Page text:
In another unsettling example, Inslee noted that he recently asked the CEO of a private company that is manufacturing the transport medium for tests if it could ramp up production with double shifts.

“She said, ‘Well, maybe — we have to find a way to finance that,’” Inslee told me. This surprised him, because it seems like something the federal government should already be communicating with such manufacturers about.

“I would have thought the federal government would have talked to every single manufacturer in the nation who either makes this, or could make this, by this point, and said, ‘Look, we’re going to finance a double shift,’” Inslee told me. “That hasn’t happened.”

These problems appear to flow directly from a kind of schizophrenic approach adopted by the federal government. Trump initially told states they were mostly on their own, which led to a bidding war among states seeking supplies from a range of manufacturers and suppliers. Now the feds have sought to exert control over distribution, but it appears piecemeal and partial.

In Inslee’s telling, this has resulted in a double whammy: a shortage of supplies and a lack of coordination of availability of parts. This could be mitigated by a much more robust and coordinated response via the Defense Production Act.

“We still haven’t had the federal government use all its resources to really mobilize the full force of the manufacturing base of the United States,” Inslee told me.

Carlos Covarrubias had to close his practice when the coronavirus pandemic hit, but emotional and spiritual support remain a lifeline to anxious patients. (Shane Alcock/The Washington Post)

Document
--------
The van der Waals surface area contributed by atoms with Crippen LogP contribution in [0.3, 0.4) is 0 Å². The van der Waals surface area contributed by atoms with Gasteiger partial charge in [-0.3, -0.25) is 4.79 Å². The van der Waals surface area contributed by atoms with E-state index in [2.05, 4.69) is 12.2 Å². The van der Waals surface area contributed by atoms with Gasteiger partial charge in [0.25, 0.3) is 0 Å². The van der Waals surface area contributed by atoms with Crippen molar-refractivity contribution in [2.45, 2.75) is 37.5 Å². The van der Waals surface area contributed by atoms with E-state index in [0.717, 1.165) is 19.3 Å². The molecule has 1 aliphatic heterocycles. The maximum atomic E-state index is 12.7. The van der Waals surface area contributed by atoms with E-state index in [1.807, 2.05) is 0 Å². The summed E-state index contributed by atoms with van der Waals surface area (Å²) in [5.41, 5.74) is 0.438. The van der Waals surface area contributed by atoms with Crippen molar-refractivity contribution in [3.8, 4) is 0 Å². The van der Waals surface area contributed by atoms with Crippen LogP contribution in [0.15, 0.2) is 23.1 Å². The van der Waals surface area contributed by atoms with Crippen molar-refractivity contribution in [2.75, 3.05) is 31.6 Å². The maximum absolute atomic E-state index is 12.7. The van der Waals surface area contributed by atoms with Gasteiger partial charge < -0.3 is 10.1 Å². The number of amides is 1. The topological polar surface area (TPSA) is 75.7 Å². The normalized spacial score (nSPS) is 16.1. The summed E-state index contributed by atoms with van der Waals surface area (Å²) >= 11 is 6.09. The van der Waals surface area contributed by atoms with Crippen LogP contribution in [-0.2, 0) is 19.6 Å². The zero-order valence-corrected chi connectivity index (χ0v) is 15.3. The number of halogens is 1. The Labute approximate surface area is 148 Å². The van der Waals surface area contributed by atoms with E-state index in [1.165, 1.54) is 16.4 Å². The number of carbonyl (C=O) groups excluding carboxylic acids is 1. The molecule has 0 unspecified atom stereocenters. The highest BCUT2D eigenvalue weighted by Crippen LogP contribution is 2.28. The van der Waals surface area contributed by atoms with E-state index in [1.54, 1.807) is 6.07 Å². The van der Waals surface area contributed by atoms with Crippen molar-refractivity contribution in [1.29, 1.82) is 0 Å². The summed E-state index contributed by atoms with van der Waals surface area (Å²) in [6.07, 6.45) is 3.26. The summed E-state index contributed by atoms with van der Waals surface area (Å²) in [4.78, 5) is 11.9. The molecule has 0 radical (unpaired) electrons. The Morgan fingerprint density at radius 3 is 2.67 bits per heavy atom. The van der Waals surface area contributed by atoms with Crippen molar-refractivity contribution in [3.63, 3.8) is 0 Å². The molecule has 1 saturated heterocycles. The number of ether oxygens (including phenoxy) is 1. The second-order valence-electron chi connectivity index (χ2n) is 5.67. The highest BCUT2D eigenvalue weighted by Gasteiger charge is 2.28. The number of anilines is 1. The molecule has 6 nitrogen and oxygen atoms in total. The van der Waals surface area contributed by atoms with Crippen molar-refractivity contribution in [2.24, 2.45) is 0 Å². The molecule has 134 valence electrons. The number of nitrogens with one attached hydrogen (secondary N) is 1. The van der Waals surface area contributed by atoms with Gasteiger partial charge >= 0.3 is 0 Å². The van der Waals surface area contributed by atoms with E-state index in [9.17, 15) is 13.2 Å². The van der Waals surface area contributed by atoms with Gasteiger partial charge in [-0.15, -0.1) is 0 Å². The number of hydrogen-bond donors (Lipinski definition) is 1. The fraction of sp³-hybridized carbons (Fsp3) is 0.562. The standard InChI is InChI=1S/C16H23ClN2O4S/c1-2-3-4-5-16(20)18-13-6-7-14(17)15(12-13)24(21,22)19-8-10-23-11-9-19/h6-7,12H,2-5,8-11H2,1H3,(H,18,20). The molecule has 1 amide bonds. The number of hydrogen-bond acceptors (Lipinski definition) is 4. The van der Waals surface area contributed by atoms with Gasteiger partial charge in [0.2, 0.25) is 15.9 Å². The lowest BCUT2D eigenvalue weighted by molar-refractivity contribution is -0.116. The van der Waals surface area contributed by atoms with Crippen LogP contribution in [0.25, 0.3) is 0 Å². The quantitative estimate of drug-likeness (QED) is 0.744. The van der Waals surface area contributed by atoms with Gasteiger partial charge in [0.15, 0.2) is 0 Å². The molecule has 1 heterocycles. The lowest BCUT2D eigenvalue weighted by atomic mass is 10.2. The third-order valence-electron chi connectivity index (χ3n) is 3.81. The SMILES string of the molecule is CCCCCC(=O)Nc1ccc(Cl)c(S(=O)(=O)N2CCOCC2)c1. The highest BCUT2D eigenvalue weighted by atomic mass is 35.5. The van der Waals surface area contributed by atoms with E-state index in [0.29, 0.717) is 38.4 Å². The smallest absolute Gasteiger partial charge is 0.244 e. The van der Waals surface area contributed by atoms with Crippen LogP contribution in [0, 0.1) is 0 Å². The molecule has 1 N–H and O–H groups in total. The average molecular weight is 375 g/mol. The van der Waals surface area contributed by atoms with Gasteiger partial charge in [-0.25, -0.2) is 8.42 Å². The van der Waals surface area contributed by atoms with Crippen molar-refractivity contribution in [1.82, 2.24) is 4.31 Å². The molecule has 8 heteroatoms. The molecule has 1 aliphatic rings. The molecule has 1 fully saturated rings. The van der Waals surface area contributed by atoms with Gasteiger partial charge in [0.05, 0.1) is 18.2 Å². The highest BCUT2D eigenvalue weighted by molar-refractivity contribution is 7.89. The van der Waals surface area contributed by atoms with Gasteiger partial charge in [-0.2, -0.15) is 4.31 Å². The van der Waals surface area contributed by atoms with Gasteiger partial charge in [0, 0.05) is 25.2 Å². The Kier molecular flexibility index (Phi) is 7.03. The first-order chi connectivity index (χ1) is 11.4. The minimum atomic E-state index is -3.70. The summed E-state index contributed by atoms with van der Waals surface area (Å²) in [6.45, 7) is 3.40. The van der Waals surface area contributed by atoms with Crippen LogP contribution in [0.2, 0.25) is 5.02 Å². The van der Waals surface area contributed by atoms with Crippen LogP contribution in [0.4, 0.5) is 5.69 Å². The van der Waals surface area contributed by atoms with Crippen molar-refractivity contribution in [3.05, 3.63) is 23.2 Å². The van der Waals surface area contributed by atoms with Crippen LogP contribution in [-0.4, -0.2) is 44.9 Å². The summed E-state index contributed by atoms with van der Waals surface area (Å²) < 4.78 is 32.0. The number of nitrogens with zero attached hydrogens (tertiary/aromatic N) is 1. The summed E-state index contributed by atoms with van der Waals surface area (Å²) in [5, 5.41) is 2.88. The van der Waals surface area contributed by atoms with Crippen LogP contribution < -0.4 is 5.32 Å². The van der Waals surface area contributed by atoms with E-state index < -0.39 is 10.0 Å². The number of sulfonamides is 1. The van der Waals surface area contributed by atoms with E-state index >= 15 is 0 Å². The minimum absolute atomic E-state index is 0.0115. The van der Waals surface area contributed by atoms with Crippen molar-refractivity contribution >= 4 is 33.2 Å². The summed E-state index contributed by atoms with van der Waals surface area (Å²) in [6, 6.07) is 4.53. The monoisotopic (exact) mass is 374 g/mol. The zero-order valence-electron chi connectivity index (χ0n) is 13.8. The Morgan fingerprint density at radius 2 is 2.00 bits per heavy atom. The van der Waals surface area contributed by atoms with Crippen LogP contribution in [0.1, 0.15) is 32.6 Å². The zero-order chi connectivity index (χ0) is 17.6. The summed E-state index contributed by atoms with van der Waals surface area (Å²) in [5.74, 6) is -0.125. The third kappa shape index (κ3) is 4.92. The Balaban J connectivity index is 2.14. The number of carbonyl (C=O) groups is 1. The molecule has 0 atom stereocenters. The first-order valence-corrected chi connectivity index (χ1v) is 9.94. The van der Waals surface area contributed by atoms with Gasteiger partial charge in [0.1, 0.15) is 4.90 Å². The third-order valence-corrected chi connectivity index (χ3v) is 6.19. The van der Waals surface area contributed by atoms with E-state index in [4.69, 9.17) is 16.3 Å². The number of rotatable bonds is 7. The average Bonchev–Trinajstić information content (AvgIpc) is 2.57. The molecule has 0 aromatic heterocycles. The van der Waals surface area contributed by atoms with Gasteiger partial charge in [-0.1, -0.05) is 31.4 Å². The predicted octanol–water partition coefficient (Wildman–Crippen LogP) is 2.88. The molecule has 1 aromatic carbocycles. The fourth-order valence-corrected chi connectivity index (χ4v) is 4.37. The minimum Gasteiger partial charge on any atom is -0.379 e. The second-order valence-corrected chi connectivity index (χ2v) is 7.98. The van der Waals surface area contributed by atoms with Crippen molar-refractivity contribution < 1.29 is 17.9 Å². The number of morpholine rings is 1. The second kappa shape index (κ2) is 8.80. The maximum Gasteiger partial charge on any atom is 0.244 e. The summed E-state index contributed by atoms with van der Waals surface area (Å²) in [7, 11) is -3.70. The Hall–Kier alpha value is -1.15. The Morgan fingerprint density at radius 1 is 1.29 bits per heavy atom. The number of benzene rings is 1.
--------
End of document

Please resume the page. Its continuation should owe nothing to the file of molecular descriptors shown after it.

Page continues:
An ominous warning

Along these lines, Inslee warned of another looming problem.

As coronavirus cases recede in the coming months, if anything, more testing will be required. That’s because when people reassemble, it will be urgent to jump on cases in which people again show symptoms, and test them, to avoid a second wave.

“As we want to reopen our schools, as we want to reopen our industries, the amount of testing we need will actually increase,” Inslee said. “In the second wave, we have to have testing, a resource base, and a contact-tracing base that is so much more scaled up than right now. It’s an enormous challenge.”

Inslee stressed that many federal government officials are working very hard and that in many cases, needed equipment has been delivered, for which he is thankful. But he reiterated his call for Trump to exercise “urgency to really mobilize this whole industrial supply chain.”

“What we need now, what won World War II, was a quartermaster,” Inslee said. “That’s how you win wars. That’s what we need — a quartermaster.”

Recently, Trump was directly confronted with glaring evidence of this. His own administration released a report documenting urgent shortages faced by hospital administrators around the country, who offered constructive suggestions on how the federal government can help save American lives.

In response, Trump lashed out in a rage, and pretended those problems are simply nonexistent.

Needless to say, that’s not the quartermaster we need.